<<<<< This way for #50 to #41 (also for the arcane exclusion rules).
A series in which I sit here growing steadily more inebriated whilst a conviction swells that I’ve got all the right records, but very much in the wrong order. Next episode out soon.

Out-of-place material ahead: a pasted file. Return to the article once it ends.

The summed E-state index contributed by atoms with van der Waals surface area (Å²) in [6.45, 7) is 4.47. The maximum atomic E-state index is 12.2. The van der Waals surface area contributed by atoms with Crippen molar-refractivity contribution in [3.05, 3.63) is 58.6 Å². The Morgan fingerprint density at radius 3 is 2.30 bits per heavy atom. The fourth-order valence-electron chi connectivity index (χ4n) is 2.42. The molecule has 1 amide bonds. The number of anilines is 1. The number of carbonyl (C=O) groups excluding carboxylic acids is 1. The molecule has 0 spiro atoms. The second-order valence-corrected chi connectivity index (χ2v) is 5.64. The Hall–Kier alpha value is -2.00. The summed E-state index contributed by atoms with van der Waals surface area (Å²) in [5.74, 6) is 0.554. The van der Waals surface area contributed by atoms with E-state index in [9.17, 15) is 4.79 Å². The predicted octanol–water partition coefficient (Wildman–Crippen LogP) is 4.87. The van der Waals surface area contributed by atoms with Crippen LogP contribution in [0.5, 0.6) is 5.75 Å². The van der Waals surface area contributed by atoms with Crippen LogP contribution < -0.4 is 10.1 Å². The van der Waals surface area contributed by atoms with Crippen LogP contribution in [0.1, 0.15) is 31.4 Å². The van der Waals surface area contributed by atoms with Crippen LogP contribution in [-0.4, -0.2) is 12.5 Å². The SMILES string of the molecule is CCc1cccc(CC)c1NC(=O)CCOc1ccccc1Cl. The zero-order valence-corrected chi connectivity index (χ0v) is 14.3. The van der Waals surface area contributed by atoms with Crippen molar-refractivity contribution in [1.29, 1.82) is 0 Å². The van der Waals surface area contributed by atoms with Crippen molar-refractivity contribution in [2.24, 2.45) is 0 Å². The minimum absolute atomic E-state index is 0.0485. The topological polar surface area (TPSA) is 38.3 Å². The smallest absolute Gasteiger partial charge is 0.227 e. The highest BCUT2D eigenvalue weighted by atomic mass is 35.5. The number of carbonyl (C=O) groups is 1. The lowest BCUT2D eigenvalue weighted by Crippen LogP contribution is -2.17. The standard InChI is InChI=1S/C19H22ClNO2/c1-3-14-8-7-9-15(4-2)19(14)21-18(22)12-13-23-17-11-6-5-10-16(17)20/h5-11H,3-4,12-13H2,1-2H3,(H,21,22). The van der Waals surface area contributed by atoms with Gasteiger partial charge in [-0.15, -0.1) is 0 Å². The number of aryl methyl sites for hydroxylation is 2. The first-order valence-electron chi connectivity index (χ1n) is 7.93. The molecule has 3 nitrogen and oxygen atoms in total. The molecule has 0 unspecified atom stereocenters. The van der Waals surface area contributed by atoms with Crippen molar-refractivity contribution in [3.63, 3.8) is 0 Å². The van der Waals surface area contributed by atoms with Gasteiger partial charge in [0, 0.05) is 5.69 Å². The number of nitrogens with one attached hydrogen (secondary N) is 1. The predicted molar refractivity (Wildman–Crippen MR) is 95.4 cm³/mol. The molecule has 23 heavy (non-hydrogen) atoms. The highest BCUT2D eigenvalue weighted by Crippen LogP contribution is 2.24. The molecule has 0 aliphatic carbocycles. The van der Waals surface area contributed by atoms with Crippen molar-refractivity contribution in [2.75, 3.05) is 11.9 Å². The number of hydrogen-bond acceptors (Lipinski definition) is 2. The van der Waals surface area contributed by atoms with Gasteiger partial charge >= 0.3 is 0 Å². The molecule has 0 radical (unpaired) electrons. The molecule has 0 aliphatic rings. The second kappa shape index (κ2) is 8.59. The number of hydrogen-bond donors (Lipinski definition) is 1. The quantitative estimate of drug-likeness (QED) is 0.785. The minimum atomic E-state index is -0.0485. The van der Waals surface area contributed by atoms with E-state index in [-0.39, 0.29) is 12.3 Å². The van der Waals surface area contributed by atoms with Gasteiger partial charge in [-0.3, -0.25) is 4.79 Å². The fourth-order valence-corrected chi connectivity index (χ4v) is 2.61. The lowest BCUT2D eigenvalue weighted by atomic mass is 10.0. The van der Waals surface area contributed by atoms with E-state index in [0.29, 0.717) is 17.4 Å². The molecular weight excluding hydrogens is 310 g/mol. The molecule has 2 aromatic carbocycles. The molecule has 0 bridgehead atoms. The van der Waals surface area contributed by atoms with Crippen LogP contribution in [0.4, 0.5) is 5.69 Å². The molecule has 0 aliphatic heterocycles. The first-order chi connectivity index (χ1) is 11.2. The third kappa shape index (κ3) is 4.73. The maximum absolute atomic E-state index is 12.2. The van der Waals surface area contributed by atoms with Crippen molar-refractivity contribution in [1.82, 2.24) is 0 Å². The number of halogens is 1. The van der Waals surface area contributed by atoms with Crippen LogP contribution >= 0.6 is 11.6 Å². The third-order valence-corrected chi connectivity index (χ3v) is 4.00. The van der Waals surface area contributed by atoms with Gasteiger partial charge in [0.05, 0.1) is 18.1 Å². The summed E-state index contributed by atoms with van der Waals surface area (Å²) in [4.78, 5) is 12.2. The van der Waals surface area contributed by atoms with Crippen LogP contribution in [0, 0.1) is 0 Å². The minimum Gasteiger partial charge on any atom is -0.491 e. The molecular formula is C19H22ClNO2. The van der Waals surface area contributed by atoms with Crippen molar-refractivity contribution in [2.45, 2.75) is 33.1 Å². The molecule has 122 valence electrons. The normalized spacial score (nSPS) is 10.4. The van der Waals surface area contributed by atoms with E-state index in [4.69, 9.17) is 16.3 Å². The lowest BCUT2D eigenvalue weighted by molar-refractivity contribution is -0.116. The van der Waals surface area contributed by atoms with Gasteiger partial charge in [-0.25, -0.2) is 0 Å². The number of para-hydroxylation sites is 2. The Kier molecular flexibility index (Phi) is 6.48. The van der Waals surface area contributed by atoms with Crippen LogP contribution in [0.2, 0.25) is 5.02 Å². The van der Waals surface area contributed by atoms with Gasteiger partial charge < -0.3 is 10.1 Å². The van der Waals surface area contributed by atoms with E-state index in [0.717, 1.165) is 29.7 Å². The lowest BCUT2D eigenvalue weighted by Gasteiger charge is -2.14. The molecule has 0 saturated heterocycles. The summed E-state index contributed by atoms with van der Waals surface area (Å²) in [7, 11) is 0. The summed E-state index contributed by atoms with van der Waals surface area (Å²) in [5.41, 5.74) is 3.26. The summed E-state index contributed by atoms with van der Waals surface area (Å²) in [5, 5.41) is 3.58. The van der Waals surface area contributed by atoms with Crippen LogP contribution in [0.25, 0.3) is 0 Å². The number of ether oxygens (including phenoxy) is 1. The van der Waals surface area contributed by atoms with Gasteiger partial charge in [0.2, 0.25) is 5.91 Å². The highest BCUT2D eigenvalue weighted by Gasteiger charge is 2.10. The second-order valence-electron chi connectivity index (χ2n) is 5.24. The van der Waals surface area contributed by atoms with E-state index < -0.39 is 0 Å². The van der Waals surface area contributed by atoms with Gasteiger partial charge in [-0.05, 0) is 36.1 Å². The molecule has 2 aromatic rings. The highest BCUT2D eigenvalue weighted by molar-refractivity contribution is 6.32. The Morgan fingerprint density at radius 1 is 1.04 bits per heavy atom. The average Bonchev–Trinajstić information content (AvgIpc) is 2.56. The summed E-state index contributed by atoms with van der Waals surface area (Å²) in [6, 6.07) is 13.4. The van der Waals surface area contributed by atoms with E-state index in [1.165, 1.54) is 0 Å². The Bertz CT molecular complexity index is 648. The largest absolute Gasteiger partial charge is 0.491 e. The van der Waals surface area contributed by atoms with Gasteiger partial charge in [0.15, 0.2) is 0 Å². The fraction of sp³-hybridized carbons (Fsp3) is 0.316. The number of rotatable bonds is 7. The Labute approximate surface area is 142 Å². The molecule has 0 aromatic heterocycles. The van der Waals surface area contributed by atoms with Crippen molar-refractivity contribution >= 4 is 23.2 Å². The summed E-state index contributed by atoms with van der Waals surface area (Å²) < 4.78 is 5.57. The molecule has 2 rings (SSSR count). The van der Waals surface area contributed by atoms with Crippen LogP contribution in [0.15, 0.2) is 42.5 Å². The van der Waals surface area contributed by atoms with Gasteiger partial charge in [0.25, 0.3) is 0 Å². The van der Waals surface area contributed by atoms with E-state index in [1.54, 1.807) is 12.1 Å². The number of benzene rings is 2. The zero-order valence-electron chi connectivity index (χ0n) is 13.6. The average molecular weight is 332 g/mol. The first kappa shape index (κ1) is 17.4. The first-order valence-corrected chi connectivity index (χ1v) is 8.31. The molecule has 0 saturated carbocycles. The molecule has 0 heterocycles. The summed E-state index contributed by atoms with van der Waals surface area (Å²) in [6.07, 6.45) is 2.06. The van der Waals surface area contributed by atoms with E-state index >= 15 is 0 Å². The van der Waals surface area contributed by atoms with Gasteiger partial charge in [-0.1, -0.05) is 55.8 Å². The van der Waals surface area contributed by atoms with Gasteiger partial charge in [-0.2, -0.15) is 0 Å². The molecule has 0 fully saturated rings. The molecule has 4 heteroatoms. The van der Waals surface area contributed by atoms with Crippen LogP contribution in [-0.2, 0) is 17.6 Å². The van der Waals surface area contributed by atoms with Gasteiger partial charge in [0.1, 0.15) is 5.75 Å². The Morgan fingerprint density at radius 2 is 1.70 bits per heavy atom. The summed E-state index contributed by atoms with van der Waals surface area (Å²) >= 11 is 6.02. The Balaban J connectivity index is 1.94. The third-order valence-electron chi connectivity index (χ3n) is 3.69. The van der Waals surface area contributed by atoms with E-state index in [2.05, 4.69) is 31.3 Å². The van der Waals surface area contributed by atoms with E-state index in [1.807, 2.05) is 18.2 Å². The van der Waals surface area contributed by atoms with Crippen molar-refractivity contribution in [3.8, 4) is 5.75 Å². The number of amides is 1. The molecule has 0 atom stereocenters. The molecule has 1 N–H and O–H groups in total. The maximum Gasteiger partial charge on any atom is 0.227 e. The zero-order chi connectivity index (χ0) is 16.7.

#40 Wire / Pink Flag “Pink Flag was a fractured snapshot of punk alternately collapsing in on itself and exploding into song-fragment shrapnel. The record’s minimalist approach means the band spends only as much time as needed on each song– five of them are over in less than a minute, while a further nine don’t make it past two. It’s clear you’re not getting a typical 1977 punk record from the opening seconds of “Reuters”, an echoing bass line that quickly comes under attack by ringing but dissonant guitar chords. The tempo is arrested, lurching along to the climactic finale when Colin Newman, as the narrating correspondent, shouts “Looting! Burning!” and then holds out the lone syllable of “rape” twice over descending chords, which grind to a halt over chanting voices. It’s all the bombast, tension, and release of a side-long prog opus in just three minutes.” – Joe Tangari, Pitchfork.